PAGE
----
Well, I took upon myself the task of learning a new web application framework for a small personal project I’m working on. Honestly, this is somewhat new to me. Aside from a short one-night-stand with an organizational J2EE framework as part of my training a couple of years ago, I never had anything to do with GUI or business application development. I was quite excited about the possibility to learn a new language, new tools, new ways of thinking and gain experience with a new type of missions, and I happily set out to see what’s out there.
- Groovy is written for the JVM, and uses most of Java’s features and syntax, which allows for a smooth entry and fast productivity for a Java developer like me.
- I’m under the impression that being able to seamlessly integrate several languages over the same runtime is a good thing. I think that every language has it’s advantages. Java is working well, is simple and familiar, and most importantly – gets the job done. Groovy seems like it’s good choice for a scripting language for the JVM, and Clojure seems like a good option when complex calculations are called for.
- Grails is built upon Hibernate and Spring, which are two frameworks that are widely used in the industry and that I have good, albeit limited experience with. I’ve been meaning to learn more about them for a while now, and well – here’s the chance!
- Should be faster than other similar frameworks.
Well, having my exams to study for and my daily job, I didn’t have too much time to play with my new toy, but I already have several things to say.
While Grails has several IDE integrations, I chose to use Springsource’s STS, which is an Eclipse-based IDE as a development environment. I didn’t take me long to realize it might have been a mistake. Aside from the fact that IDE itself is heavy and slow on my machine, running Grails related commands, and have no mistake – you need to run many during the course of development, requires loading the Grails runtime, which is a slow-slow process. Having to wait several minutes for the simplest of actions to complete really ruins the working flow, and you know how much I like that.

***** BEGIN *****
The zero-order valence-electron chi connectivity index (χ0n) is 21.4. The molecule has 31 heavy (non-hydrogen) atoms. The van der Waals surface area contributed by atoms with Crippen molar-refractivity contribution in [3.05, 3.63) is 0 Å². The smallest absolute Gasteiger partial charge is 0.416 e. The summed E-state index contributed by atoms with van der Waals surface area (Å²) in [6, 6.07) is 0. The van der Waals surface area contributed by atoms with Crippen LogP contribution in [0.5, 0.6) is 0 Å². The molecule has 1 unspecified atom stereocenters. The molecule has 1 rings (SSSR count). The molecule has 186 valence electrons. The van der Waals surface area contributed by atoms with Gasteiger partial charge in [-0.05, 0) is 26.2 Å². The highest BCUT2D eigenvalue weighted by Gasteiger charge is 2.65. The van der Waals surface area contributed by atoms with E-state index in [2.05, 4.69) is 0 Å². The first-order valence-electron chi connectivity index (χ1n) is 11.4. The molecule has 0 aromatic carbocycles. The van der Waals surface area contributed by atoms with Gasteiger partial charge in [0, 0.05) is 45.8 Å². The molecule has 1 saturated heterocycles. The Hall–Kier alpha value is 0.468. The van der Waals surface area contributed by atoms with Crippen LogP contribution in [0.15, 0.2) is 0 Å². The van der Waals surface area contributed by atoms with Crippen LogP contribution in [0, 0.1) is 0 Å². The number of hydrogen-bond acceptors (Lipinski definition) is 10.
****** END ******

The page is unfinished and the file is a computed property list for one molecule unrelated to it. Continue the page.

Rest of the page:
In Grails defense I will say that my computer is almost 5 years old, and that eclipse wasn’t the best IDE choice to begin with.
So far it seems like Groovy is the down-side of this bargain for me. Of course, I’m not well versed in the language yet and I assume things will seem more natural to me as I learn more, but after reading a good deal of the getting started guide (and especially the style guide for Java programmers), I am a bit disgusted. Yes – I admit it, I am highly fond of rigid formalism and I have a slight mistrust in dynamically typed languages as a result, but this is not the issue. Right now the Groovy seems to me like a collection of random features and syntactic constructs that were plundered from other languages and forced to live together without harmony.
I don’t like the fact that there are several ways to write the same code. I don’t like the fact that return statements, parentheses and semicolons can be sometimes omitted. I don’t like the ways methods were added to the JDK, which breaks any form of reasonable design.
Well, you catch my drift.
If you don’t look too hard at the Groovy code, the Grails framework was surprisingly easy and fun to get started and work with. The project is very well structured, everything has its place, most – if not all – the things that you need to do beside pure business logic have already been thought of, and everything is designed to promote good programming practices.
Of course, a good framework is really put to the test when you try to use it in ways that stretch the limits its original designers had imagined for it but I didn’t hit that spot yet so I really can’t tell.
I did have one problem with the framework, from a newcomer’s point of view. Its design relies heavily on the convention over configuration principle, which helps keep the project very clean and the development fast-paced when you know what you are doing, but it really makes it hard for me to learn how things work. When I face a new technology, one of my preferred methods of learning is by “pulling out threads” of software – I find something that I don’t understand, like a piece of code or configuration, and I follow its lead by searching strings in the project sources, configuration or compiled code, decompiling classes where necessary, until I reach some code that I do know.
I like this method because it really helps understand the “guts” of the technology or project you are working with, but with CoC, you have to know the convention to be able to follow the thread, which means that in order to learn I have to… know in advance what I’m looking for?
These are my thoughts on the subject for now. I’m sure they will change over time as I’m still green around the edges.
 Which, admittedly, was quite advanced for its time
 Which will probably be the next language I will try to put to practical use
 This statement shouldn’t surprise those who know me, and the fact that the real challenge with me is to make me SHUT THE F#@& UP!
 And sometimes not?! They make things formal, dammit!
 Pun intended